Springtime Wild Edibles
Spring is a favorite time of year for many to head out into the woods and search for natures bounty. Like a gift given to us from mother nature for enduring a long cold winter the forest floors and countryside start to produce many wild edible plants that are high in nutrition and make a fun outdoor adventure to find!
Morel mushroom hunting is a favorite forage and springtime activity for many. Morchella, the true morels are a genus of edible fungi. Characterized by its honeycombed exterior they are one of the most sought-after wild mushrooms in the world. While growing times differ depending on where you reside, they usually start to grow when soil temperatures reach around 50 degrees Fahrenheit or 10 degrees Celsius. In early spring when the ground begins to warm you will find them on south-facing slopes in generally open areas. As it gets farther into the growing season look on north facing slopes and deeper into the woods. Look for Oak, Elm, Ash, and Aspen trees which morels often grow around. Lots of foragers will cut the mushroom off at the stem to leave the root system behind as well as carry their finds in a mesh or open bag. These steps are to help spread the spores and promote mushroom growth in the future. There are many delicious ways to prepare morels one of the simplest being sliced in half and fried in butter with salt and pepper. Look online for a good recipe to suit you. People often dehydrate these mushrooms or freeze them to preserve them giving them the ability to have a morel mushroom meal well after growing season has ended, however the best time to eat them is after they have been freshly picked as I’m sure many would agree.
When the snow resides in the early spring out comes the field garlic. Wild field garlic is a cool-weather perennial bulb. It will grow in shady well drained soil on wood lines and along fields. The entire plant is edible and smells like garlicky onion. The stalks are long and hollow and grow to a height of 30 plus inches. The bulb of field garlic is small. It does not usually grow to be more than 1 inch in diameter. It prefers cool weather and will recede as spring ends but will return in the fall rains.
That’s right that stubborn plant that will make your arms and legs ich are edible. Similar to spinach the nettle is a versatile green. They are even more nutrient dense then spinach and are high in plant protein and minerals. Nettle is a perennial deep green plant that can reach heights of 7 feet. Its leaves are dark green on the top, lighter green on the bottom, and oriented in an opposite pattern. They are covered in fuzzy hairs, deeply veined and have a rough toothed shape. The nettles biggest identifier is its sting. It doesn’t have thorns or stingers but instead fine hollow hairs that are filled with formic acid. When the formic acid breaks open the skin it will give a pins and needles like sensation and a person may see hive like bumps and symptoms as a result. These symptoms are all produced by the hair like needles found along the stems and leaves of the plant. The juice of the plant may be used to neutralize the sting as well a rinsing with fresh water. Drying or cooking the plant will cause the formic acid to dissipate. Nettle can be eaten fresh in cooked dishes or dried. Fresh nettles and be used as a substitute for spinach or in recipes that call for greens. Look to use this plant in light sautés or any other recipe you think It could add to.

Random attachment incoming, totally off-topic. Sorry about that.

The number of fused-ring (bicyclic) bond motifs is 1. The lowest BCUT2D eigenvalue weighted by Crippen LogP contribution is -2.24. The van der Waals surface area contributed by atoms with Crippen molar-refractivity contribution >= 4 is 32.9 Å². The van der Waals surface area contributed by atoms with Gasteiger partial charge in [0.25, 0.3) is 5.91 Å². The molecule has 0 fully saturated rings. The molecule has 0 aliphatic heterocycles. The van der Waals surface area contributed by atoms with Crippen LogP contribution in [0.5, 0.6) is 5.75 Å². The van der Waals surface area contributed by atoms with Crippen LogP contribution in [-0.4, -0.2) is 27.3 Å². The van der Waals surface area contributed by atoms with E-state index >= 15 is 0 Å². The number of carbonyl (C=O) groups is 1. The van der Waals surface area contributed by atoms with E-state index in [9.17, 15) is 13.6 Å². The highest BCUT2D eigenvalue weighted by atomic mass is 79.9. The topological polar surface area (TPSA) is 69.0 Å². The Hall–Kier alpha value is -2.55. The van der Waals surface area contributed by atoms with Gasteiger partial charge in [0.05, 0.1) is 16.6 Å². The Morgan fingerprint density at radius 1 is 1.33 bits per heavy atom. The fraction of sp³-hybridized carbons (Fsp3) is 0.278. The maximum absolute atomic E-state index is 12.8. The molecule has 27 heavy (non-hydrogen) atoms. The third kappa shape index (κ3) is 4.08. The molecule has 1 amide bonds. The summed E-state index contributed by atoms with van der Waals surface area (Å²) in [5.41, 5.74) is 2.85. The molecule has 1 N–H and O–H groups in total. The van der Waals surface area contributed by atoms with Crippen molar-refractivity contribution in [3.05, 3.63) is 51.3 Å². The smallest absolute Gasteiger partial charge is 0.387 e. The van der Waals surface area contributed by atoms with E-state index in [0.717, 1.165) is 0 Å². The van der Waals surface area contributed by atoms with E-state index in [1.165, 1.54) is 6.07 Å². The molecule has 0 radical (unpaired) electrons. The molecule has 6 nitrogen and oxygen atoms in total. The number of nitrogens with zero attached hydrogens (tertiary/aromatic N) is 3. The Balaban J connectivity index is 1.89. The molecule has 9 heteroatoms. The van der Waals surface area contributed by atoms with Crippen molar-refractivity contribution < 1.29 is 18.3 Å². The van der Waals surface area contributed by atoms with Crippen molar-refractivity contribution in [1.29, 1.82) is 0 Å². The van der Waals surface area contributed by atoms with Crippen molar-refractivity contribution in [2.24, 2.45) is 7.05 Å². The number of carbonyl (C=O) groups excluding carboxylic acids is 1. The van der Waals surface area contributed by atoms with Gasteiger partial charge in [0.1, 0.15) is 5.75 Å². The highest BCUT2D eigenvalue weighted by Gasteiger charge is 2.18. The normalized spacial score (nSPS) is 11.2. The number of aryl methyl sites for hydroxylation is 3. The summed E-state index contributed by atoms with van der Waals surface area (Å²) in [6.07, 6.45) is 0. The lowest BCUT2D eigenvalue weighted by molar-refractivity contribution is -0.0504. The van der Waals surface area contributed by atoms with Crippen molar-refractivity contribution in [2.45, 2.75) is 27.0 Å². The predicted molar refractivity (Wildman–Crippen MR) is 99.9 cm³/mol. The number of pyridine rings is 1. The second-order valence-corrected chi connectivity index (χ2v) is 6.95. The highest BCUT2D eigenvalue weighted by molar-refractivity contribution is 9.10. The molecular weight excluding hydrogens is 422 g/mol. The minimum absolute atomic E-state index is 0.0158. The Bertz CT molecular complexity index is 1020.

Ground ivy is usually identified as a pesky ground weed infesting the mulch and rock beds around your home. At a closer look ground ivy can be a useful addition to your green meals and also used as an herbal remedy. It is a creeping mint family plant growing no more than 6 inches off the ground. It has square stems and small opposite heart shaped leaves. The plant will have small purple flowers the bloom in late spring and when the leaves are crushed, they give off a fragrant mint like scent. Ground ivy can be easily picked by hand in spring but will die back after it blooms and begin to recede and turn dry in late spring into summer. Ground ivy with its minty flavor can be added to many dishes calling for such profile. The plant can also be muddled and used in place of garden mint in a mojito. Ground ivy can also be used to steep a tea and has been used to reduce head and chest congestion.
Plantain is a wild perennial plant that grow everywhere. In the spring the plantains small, tender, lemony leaves can be added to a wild mixed greens salad. The foliage of broad leaf plantain is smooth and veined, growing up to 4 inches wide and 6 inches long. The leaf stems can have a red tinge of color at the base. The foliage of narrow leaf plantain is more dry and hairy with leaves that grow up to 8 inches long and are lance shaped and pointed. Both types will produce long flowering stalks in the summer that are covered in small edible white seeds. Gather fresh leaves in spring when they are bright green and fresh however plantain is abundant and can be gathered across seasons. Use / add raw young plantain leaves to any salad taking advantage of their light lemony flavor. Plantain has also been used to make wild tea’s in combination with other ingredients.
These are just a few of our common and suggested forages so please head out and explore this spring. Look for wild edibles and introduce them to your diet. Outside from supplements these wild plants can be higher in nutrition than your local grocery store produce since they are growing in mineral and nutrient rich soil. When foraging for wild plant be 100% sure on your identification. There are many plants and fungi that may look the same as good ones but can be poisonous and harmful to your health. As always Be safe, Be prepared.